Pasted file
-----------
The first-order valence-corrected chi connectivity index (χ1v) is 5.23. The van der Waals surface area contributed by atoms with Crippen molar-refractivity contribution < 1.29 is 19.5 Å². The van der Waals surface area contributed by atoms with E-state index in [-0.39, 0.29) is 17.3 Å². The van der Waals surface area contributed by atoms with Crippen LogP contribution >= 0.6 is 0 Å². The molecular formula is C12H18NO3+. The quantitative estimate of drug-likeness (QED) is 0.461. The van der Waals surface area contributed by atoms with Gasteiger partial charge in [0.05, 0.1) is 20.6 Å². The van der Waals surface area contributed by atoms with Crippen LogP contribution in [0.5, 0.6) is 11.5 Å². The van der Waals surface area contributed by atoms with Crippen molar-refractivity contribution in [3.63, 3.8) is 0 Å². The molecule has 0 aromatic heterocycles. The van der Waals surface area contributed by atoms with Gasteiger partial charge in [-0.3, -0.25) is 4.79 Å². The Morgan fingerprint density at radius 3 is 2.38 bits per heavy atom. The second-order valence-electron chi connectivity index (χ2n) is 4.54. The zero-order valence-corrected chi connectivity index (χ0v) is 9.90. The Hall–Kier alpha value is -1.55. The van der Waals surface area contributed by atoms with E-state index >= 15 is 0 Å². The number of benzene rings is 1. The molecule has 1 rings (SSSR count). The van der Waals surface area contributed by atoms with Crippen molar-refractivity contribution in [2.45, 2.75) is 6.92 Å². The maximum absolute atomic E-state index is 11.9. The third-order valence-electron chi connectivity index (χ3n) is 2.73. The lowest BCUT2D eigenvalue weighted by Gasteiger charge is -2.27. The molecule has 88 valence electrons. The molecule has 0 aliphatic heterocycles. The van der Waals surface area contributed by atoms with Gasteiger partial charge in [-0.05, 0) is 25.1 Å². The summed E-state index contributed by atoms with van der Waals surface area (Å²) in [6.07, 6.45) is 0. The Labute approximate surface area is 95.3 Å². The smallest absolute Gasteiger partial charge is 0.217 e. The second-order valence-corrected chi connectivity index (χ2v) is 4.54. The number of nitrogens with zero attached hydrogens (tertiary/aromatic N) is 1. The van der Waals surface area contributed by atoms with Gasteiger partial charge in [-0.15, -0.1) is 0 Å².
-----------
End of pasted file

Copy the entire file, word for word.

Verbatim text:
The first-order valence-corrected chi connectivity index (χ1v) is 5.23. The van der Waals surface area contributed by atoms with Crippen molar-refractivity contribution < 1.29 is 19.5 Å². The van der Waals surface area contributed by atoms with E-state index in [-0.39, 0.29) is 17.3 Å². The van der Waals surface area contributed by atoms with Crippen LogP contribution >= 0.6 is 0 Å². The molecular formula is C12H18NO3+. The quantitative estimate of drug-likeness (QED) is 0.461. The van der Waals surface area contributed by atoms with Gasteiger partial charge in [0.05, 0.1) is 20.6 Å². The van der Waals surface area contributed by atoms with Crippen LogP contribution in [0.5, 0.6) is 11.5 Å². The van der Waals surface area contributed by atoms with Crippen molar-refractivity contribution in [3.63, 3.8) is 0 Å². The molecule has 0 aromatic heterocycles. The van der Waals surface area contributed by atoms with Gasteiger partial charge in [-0.3, -0.25) is 4.79 Å². The Morgan fingerprint density at radius 3 is 2.38 bits per heavy atom. The second-order valence-electron chi connectivity index (χ2n) is 4.54. The zero-order valence-corrected chi connectivity index (χ0v) is 9.90. The Hall–Kier alpha value is -1.55. The van der Waals surface area contributed by atoms with E-state index >= 15 is 0 Å². The number of benzene rings is 1. The molecule has 1 rings (SSSR count). The van der Waals surface area contributed by atoms with Crippen molar-refractivity contribution in [2.45, 2.75) is 6.92 Å². The maximum absolute atomic E-state index is 11.9. The third-order valence-electron chi connectivity index (χ3n) is 2.73. The lowest BCUT2D eigenvalue weighted by Gasteiger charge is -2.27. The molecule has 88 valence electrons. The molecule has 0 aliphatic heterocycles. The van der Waals surface area contributed by atoms with Gasteiger partial charge in [-0.05, 0) is 25.1 Å². The summed E-state index contributed by atoms with van der Waals surface area (Å²) in [6.07, 6.45) is 0. The Labute approximate surface area is 95.3 Å². The smallest absolute Gasteiger partial charge is 0.217 e. The second-order valence-corrected chi connectivity index (χ2v) is 4.54. The number of nitrogens with zero attached hydrogens (tertiary/aromatic N) is 1. The van der Waals surface area contributed by atoms with Gasteiger partial charge in [-0.15, -0.1) is 0 Å².